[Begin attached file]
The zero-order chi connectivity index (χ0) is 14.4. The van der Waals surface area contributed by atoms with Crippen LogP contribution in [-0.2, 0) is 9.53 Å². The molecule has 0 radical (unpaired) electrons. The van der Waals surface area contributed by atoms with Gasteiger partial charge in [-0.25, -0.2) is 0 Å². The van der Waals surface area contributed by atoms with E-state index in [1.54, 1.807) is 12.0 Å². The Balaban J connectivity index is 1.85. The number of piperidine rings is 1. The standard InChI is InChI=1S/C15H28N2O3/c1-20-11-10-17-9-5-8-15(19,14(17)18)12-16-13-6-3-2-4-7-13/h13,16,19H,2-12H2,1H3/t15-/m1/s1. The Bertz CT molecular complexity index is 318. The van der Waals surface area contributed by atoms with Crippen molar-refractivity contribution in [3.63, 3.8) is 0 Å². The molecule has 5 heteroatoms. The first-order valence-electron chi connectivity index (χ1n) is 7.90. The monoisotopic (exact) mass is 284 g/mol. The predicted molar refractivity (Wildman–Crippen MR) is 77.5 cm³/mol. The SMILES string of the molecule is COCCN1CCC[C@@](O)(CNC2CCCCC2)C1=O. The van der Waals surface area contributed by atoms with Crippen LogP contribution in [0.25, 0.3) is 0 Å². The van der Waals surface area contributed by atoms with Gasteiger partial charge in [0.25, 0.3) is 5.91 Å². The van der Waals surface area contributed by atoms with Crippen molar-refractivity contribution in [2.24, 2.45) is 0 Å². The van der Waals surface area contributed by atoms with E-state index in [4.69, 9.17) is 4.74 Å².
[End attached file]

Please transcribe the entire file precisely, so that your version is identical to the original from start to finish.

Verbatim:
The zero-order chi connectivity index (χ0) is 14.4. The van der Waals surface area contributed by atoms with Crippen LogP contribution in [-0.2, 0) is 9.53 Å². The molecule has 0 radical (unpaired) electrons. The van der Waals surface area contributed by atoms with Gasteiger partial charge in [-0.25, -0.2) is 0 Å². The van der Waals surface area contributed by atoms with E-state index in [1.54, 1.807) is 12.0 Å². The Balaban J connectivity index is 1.85. The number of piperidine rings is 1. The standard InChI is InChI=1S/C15H28N2O3/c1-20-11-10-17-9-5-8-15(19,14(17)18)12-16-13-6-3-2-4-7-13/h13,16,19H,2-12H2,1H3/t15-/m1/s1. The Bertz CT molecular complexity index is 318. The van der Waals surface area contributed by atoms with Crippen molar-refractivity contribution in [3.63, 3.8) is 0 Å². The molecule has 5 heteroatoms. The first-order valence-electron chi connectivity index (χ1n) is 7.90. The monoisotopic (exact) mass is 284 g/mol. The predicted molar refractivity (Wildman–Crippen MR) is 77.5 cm³/mol. The SMILES string of the molecule is COCCN1CCC[C@@](O)(CNC2CCCCC2)C1=O. The van der Waals surface area contributed by atoms with Crippen LogP contribution in [0.25, 0.3) is 0 Å². The van der Waals surface area contributed by atoms with Gasteiger partial charge in [0.25, 0.3) is 5.91 Å². The van der Waals surface area contributed by atoms with Crippen molar-refractivity contribution in [2.24, 2.45) is 0 Å². The van der Waals surface area contributed by atoms with E-state index in [4.69, 9.17) is 4.74 Å².